Attacks on education: global challenges and responses

©UNICEF/ UNI498551/Filippov

An Inter-Agency Standing Committee (IASC) briefing on Protecting Education in Emergencies (EiE), held on 19 March 2024, looked at the state of attacks on education globally, and explored the challenges, the responses and good practices related to the protection and provision of education in conflicts. 

In this IASC briefing on education, panellists highlighted the critical importance of protecting education from attack and discussed what more needs to be done to save lives and protect learning. 

In many conflicts, schools are attacked, looted, and used for military purposes. Students, teachers, and other education personnel are often threatened, abducted, attacked, or prevented from accessing classrooms. In 2022, the UN reported there were at least 1,163 attacks on schools, noting a 112 percent increase in the number of attacks on schools and hospitals as compared to the previous year. 

Yasmine Sherif, Executive Director of Education Cannot Wait (ECW), highlighted the worsening trend of attacks on education globally, recalling that schools should be safe places. She shared examples of recent attacks on students and schools in Myanmar, Gaza and North-East Nigeria. “We cannot live in an international world order where attacking a school or abducting girl students have become the new norm,” she said. “I am hopeful that with political pressure we can reverse this trend.” 

She also announced a US$500,000 grant to the Global Coalition to Protect Education from Attack (GCPEA), to strengthen systems to better protect education from attack globally. 

Two youth advocates spoke to their personal experiences, explaining how conflict and violence had affected their education, and called for the prioritisation and protection of education. 

“These days, access to school is off-and-on, there’s no stability,” said Samarre Marcelin Tecier, from Haiti. “Our education is regressing – we’re already getting close to the end of the school year, and we’ve learned nothing.” 

“In Afghanistan, I feared going to school, but feared not going to school more,” said Mina Bakshi. She reminded participants that there are millions of girls much like her in Afghanistan who currently have no access to education.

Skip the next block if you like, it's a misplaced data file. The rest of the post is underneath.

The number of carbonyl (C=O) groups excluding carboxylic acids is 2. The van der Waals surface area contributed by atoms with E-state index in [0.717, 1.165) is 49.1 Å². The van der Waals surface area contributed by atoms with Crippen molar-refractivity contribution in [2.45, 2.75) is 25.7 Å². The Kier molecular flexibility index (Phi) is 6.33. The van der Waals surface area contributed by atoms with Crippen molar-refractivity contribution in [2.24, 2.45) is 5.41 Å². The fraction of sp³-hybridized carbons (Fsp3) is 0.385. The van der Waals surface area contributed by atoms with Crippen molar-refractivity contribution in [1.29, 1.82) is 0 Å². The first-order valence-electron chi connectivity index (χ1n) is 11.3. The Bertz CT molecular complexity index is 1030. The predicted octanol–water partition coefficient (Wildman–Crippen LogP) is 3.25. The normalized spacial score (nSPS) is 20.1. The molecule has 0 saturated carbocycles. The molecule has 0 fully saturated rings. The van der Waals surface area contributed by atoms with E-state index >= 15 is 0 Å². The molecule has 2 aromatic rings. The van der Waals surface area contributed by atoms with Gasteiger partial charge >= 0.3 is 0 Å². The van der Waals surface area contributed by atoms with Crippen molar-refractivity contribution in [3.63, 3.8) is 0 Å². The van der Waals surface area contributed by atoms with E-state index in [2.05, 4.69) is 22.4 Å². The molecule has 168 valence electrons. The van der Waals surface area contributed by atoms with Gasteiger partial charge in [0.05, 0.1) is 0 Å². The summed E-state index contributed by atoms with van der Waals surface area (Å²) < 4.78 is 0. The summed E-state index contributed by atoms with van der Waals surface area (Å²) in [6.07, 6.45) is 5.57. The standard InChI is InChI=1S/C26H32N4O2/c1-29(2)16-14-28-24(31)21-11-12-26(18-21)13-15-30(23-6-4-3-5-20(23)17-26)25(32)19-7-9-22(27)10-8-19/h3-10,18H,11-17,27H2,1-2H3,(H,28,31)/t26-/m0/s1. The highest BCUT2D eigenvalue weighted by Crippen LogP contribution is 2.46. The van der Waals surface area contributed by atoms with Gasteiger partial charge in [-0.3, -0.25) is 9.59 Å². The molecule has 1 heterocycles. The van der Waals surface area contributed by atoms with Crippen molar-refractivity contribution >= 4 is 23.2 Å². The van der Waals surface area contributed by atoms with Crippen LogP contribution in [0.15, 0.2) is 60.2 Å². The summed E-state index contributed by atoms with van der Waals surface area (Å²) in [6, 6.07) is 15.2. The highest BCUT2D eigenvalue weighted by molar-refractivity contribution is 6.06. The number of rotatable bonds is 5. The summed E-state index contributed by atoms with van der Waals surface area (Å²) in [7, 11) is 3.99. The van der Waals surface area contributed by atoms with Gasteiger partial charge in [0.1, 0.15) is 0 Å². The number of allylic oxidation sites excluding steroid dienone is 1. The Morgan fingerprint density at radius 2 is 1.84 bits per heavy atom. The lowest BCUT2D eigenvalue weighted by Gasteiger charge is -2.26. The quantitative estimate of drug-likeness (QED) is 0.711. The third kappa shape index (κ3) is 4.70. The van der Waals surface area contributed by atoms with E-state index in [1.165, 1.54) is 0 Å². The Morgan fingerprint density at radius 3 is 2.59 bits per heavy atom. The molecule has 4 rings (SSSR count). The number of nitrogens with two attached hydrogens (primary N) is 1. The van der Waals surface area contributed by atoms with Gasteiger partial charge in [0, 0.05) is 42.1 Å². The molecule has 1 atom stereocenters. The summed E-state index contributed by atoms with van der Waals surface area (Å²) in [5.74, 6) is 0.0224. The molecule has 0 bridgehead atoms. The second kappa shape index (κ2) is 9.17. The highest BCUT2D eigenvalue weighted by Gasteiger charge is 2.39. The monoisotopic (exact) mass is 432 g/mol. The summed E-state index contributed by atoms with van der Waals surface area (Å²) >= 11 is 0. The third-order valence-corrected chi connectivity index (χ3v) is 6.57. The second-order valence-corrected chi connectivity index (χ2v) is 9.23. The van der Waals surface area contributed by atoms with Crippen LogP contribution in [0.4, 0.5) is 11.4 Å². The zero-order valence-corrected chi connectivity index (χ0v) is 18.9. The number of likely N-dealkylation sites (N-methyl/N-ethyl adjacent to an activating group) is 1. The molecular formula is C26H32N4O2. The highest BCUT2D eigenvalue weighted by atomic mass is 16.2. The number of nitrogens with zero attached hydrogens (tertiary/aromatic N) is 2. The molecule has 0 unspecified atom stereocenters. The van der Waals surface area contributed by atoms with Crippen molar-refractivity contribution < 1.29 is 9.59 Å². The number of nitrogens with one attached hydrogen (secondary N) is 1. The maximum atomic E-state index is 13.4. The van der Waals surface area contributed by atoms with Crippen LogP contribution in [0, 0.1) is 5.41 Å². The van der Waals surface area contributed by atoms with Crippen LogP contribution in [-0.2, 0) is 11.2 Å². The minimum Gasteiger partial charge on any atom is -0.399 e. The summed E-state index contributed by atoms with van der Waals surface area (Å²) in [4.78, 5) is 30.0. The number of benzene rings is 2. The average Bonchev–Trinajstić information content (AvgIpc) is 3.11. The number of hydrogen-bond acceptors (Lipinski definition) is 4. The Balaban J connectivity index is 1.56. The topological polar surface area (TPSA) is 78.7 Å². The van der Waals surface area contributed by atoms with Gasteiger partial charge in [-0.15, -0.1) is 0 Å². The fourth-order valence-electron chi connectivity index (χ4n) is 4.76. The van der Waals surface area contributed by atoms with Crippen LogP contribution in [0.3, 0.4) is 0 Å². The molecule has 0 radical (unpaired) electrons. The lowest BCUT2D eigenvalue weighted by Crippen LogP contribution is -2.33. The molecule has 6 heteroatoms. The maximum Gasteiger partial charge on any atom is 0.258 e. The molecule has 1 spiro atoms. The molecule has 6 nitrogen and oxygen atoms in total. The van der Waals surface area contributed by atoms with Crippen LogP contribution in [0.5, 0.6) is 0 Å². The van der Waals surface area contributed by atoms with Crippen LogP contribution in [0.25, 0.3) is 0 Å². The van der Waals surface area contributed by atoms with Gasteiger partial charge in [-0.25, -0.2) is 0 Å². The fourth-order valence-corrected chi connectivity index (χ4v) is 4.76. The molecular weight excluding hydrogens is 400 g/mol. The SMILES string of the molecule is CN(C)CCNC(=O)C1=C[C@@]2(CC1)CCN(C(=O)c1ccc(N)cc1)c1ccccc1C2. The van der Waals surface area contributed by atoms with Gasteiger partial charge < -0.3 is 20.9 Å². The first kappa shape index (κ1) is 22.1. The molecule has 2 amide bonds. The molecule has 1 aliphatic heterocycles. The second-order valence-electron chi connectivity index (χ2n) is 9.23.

Suzanna Tkalec, Deputy Humanitarian Coordinator in the Democratic Republic of Congo (DRC), underscored that, in Eastern DRC, over 1’000 schools were affected by conflict or disasters, or a combination of both, since the start of 2024. She highlighted the strong government advocacy work carried out by the UN and partners to uphold compliance with commitments towards the Safe Schools Declaration – to protect students, teachers and schools from the worst effects of armed conflict. She further explained that funding for the education sector in DRC is constantly de-prioritised in the Humanitarian Response Plan (HRP). “It goes without saying that the education sector needs more funding,” she said.  

Virginia Gamba, Special Representative of the Secretary-General for Children and Armed Conflict, recalled that her Office monitors six grave violations against children in armed conflict, attacks on schools being one of them. “The Safe Schools Declaration represents a key tool to protect schools in conflict situations,” she said. She shared concrete examples of progress in the implementation of the declaration in the Philippines and the Central African Republic. “The tools in our toolbox are numerous but what is needed is that these frameworks and measures be prioritised, operationalised, and adequately funded.” 

An intervention from the floor was provided by Lisa Chung Bender, Executive Director of GCPEA. “As a coalition, we understand that everyone has a role to play in monitoring, reporting and responding to attacks on education,” she said. “We must do more together to advance prevention efforts and accountability.” 

The IASC briefing was moderated by Mervat Shelbaya, Head of the IASC Secretariat. “We need compliance, we need to hold perpetrators to account, and we need to celebrate the good successes such as the ones mentioned today,” she reiterated, in her concluding remarks. “We need to do more as an international community and in our respective roles to advocate to ensure that such attacks, such violations, are put to a stop.”